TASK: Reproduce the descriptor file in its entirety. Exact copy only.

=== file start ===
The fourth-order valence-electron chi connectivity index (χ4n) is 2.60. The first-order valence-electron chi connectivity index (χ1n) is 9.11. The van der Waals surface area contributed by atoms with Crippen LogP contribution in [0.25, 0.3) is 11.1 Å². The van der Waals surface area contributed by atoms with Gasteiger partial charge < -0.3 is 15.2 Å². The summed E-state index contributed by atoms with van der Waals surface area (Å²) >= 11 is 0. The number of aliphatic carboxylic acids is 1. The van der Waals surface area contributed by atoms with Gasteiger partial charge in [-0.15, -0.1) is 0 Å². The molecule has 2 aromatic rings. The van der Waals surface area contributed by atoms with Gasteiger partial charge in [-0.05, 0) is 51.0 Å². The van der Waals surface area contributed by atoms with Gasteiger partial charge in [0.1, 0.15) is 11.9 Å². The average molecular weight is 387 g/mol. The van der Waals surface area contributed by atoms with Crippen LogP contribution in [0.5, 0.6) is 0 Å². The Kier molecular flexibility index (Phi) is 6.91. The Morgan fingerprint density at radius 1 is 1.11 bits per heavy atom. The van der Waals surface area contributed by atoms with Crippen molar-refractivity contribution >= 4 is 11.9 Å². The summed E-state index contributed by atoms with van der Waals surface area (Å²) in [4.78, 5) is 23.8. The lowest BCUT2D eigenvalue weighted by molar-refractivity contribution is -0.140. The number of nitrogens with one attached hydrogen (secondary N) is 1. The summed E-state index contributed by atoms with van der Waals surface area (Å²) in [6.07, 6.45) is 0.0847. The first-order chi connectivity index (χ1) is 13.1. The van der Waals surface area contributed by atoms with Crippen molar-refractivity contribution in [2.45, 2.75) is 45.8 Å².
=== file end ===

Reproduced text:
The fourth-order valence-electron chi connectivity index (χ4n) is 2.60. The first-order valence-electron chi connectivity index (χ1n) is 9.11. The van der Waals surface area contributed by atoms with Crippen LogP contribution in [0.25, 0.3) is 11.1 Å². The van der Waals surface area contributed by atoms with Gasteiger partial charge < -0.3 is 15.2 Å². The summed E-state index contributed by atoms with van der Waals surface area (Å²) >= 11 is 0. The number of aliphatic carboxylic acids is 1. The van der Waals surface area contributed by atoms with Gasteiger partial charge in [-0.15, -0.1) is 0 Å². The molecule has 2 aromatic rings. The van der Waals surface area contributed by atoms with Gasteiger partial charge in [-0.05, 0) is 51.0 Å². The van der Waals surface area contributed by atoms with Gasteiger partial charge in [0.1, 0.15) is 11.9 Å². The average molecular weight is 387 g/mol. The van der Waals surface area contributed by atoms with Crippen LogP contribution in [0.5, 0.6) is 0 Å². The Kier molecular flexibility index (Phi) is 6.91. The Morgan fingerprint density at radius 1 is 1.11 bits per heavy atom. The van der Waals surface area contributed by atoms with Crippen molar-refractivity contribution >= 4 is 11.9 Å². The summed E-state index contributed by atoms with van der Waals surface area (Å²) in [4.78, 5) is 23.8. The lowest BCUT2D eigenvalue weighted by molar-refractivity contribution is -0.140. The number of nitrogens with one attached hydrogen (secondary N) is 1. The summed E-state index contributed by atoms with van der Waals surface area (Å²) in [6.07, 6.45) is 0.0847. The first-order chi connectivity index (χ1) is 13.1. The van der Waals surface area contributed by atoms with Crippen molar-refractivity contribution in [2.45, 2.75) is 45.8 Å².